After winning independence from Great Britain in 1776, the United States was in need of an organized national government, clearly defined in written form. The first Continental Congress drafted the Articles of confederation the following year, though it would not be ratified until 1781. The Articles provided the framework for a centralized government but ultimately were not strong enough to enforce its own requirements. A new constitution was needed. Congressional leaders began the process of drafting another document that would strengthen the weak federal government while continuing to ensure individual liberties. The Constitution of the United States was ratified in 1787 after much debate and compromise.
The Articles of Confederation
The Articles of Confederation were written to supply the newly independent nation with guidelines for a centralized government. Under the Articles, this government was successful in winning independence from Great Britain through the Revolutionary War. Members of the Continental Congress negotiated an end to the war by signing the Treaty of Paris. Another accomplishment of the Articles was the establishment of the Departments of Foreign Affairs, War, Marine and Treasury.
Although the Articles of Confederation were a step in the right direction for America, it became increasingly obvious that they were inadequate to provide the strong national government needed. The government was unable to successfully regulate commerce, levy taxes or settle any disputes between states. The economy, under the Articles, was nearing disaster with high inflation, a bankrupt treasury and failing businesses and farms. With taxation one of the central re...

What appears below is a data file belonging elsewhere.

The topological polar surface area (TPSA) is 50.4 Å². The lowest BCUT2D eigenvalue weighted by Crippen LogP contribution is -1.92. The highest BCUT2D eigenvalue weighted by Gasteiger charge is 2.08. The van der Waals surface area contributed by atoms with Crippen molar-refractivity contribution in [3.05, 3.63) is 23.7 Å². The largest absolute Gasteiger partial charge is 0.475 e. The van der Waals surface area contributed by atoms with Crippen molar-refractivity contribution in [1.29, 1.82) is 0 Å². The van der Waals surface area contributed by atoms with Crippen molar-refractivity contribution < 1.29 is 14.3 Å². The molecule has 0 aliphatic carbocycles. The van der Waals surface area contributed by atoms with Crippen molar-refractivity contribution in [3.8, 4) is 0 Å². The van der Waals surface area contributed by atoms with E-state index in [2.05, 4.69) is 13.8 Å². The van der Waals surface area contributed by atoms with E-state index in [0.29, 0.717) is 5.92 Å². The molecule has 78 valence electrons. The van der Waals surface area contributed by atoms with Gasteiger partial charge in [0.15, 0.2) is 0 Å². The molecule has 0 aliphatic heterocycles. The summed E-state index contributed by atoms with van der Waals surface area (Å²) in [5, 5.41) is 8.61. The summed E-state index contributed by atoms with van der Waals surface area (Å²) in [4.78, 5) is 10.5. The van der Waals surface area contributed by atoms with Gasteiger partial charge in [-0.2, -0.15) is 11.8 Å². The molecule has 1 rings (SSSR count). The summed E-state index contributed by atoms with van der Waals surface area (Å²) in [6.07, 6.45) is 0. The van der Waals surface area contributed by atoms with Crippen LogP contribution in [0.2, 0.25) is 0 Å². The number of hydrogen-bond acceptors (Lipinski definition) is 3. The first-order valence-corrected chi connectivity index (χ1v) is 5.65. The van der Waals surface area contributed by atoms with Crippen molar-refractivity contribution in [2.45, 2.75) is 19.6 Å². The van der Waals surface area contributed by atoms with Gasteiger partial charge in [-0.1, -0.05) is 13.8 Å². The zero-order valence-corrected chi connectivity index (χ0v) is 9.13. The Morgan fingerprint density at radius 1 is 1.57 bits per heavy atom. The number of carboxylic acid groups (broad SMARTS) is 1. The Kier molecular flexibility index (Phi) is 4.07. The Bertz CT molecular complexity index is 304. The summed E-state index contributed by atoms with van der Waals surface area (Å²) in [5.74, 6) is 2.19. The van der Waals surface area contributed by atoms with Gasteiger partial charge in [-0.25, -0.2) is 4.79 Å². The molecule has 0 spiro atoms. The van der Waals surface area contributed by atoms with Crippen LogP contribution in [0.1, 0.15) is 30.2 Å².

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Anti-Federalists were adamant about the addition of a bill of rights to ensure protection against tyranny and inequality between the classes. Even Thomas Jefferson, a supporter of the constitution, argued with Madison that a bill of rights was “what the people are entitled to against every government on earth.” (A More Perfect Union: The Creation of the U.S. Constitution. pg. 8, para.5). Madison himself later proposed a list of 17 amendments to the House, 10 of which were eventually ratified and became what we now know as the “Bill of Rights.” The Constitution was complete.
Despite the debates, controversy and fears over a new form of government, the Constitution has proven superior to the Articles of Confederation. It has ensured more power for the federal government in the areas where the Articles of Confederation left it weak.
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